LOS ANGELES (AFP)
Filmmakers and fans were in shock after learning that Tony Scott, director of action thrillers "Top Gun" and "Days of Thunder," had jumped to his death from a California bridge.
Police and the US Coast Guard pulled the 68-year-old Scott's body out of the water near the Vincent Thomas Bridge over Los Angeles Harbor on Sunday, the LA County coroner's office said.
The Los Angeles police department has opened an investigation and an autopsy was conducted Monday, said LA county coroner's office spokesman Ed Winter. The findings were not released, pending results of toxicology tests.
ABC News had reported that Scott had been diagnosed with inoperable brain cancer, but Winter said he could not confirm or deny the report, adding that the examination of Scott's brain could not be completed on Monday.
Celebrity news website TMZ then reported that Scott's widow, actress Donna Wilson, told investigators that rumors her husband suffered from a brain tumor were "absolutely false" and that he did not suffer from any serious illness.
Investigators found a suicide note in his office, the Los Angeles Times reported. Its contents have not been revealed.
A witness saw Scott climb over a fence on the bridge and jump into the water, according to Lieutenant Joseph Bale of the coroner's office. Other witnesses said they later saw Scott's shoes floating in the water.
Authorities summoned divers and a helicopter in a bid to find Scott's body in the port's murky waters and recovered it at approximately 3:00 pm, four hours after he jumped, Bale said.
The family confirmed Scott's death, but offered no further details.
"I can confirm that Tony Scott has indeed passed away," the late director's spokeswoman, Katherine Rowe, told reporters. "The family asks that their privacy be respected at this time."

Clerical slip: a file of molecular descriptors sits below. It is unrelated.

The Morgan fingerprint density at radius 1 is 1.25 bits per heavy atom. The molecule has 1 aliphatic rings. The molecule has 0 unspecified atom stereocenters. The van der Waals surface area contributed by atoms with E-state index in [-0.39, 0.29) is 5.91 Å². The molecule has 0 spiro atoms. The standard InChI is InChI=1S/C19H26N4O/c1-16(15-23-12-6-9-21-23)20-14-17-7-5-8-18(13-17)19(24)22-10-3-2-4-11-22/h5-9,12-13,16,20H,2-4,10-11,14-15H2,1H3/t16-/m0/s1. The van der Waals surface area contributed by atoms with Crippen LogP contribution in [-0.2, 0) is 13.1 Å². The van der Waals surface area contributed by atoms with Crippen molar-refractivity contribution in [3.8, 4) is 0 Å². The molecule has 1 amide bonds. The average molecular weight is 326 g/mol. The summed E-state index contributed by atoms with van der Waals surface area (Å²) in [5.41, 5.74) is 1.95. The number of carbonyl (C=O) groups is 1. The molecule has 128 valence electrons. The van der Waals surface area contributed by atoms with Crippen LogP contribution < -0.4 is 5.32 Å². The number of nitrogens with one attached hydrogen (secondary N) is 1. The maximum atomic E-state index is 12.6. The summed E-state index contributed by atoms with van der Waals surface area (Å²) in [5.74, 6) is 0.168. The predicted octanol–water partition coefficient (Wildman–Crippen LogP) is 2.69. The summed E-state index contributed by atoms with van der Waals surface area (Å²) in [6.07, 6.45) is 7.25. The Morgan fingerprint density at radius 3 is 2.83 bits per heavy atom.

Scott, who was born in Britain in 1944, made his mark in the mid-1980s when he directed "Top Gun," an action-filled blockbuster about elite navy pilots featuring then-rising star Tom Cruise.
It was one of the highest-grossing films of 1986, taking in more than $176 million and giving a major boost to Scott's and Cruise's careers.
The British filmmaker sought out Cruise again in 1990 when he started working on "Days of Thunder," another thriller exposing the rough-and-tumble world of NASCAR stock car racing that raked in nearly $158 million.
"Tony was my dear friend and I will really miss him," Cruise said in a statement sent to AFP via email by his spokeswoman.
"He was a creative visionary whose mark on film is immeasurable. My deepest sorrow and thoughts are with his family at this time."
Director Marc Webb, whose latest film is "The Amazing Spider-Man," called Scott a "legend", while Michael Moore hailed Scott's "True Romance" -- one of Scott's more audacious films.
"True Romance. The scene with Christopher Walken and Dennis Hopper in a Detroit railyard is a classic. RIP Tony Scott," Moore said.
Scott also directed "Enemy of the State," "Beverly Hills Cop II," "Spy Game," "Unstoppable" and "Crimson Tide," a submarine thriller starring Gene Hackman and Denzel Washington.
Val Kilmer, who co-starred in "Top Gun," called Scott "the kindest film director I ever worked for" in a post on Twitter.
"No more Tony Scott movies. Tragic day," tweeted director Ron Howard.
Scott was the younger brother of fellow film director Ridley Scott, the maker of Oscar-winning movies like "Gladiator" and "Black Hawk Down" as well as other hits like "Blade Runner."
Scott started his career under his brother's patronage in the early 1970s and directed thousands of television commercials for his brother's company Ridley Scott Associates.
The pair worked on hit television shows, including "The Good Wife". TMZ reported that Ridley Scott had left London for Los Angeles on Monday.
A prolific filmmaker, Scott had more that 30 new projects in the pipeline, including "Top Gun 2," a sequel to the original movie, where Tom Cruise was again expected to play the lead role.
Scott and Wilson, his third wife, had twin sons.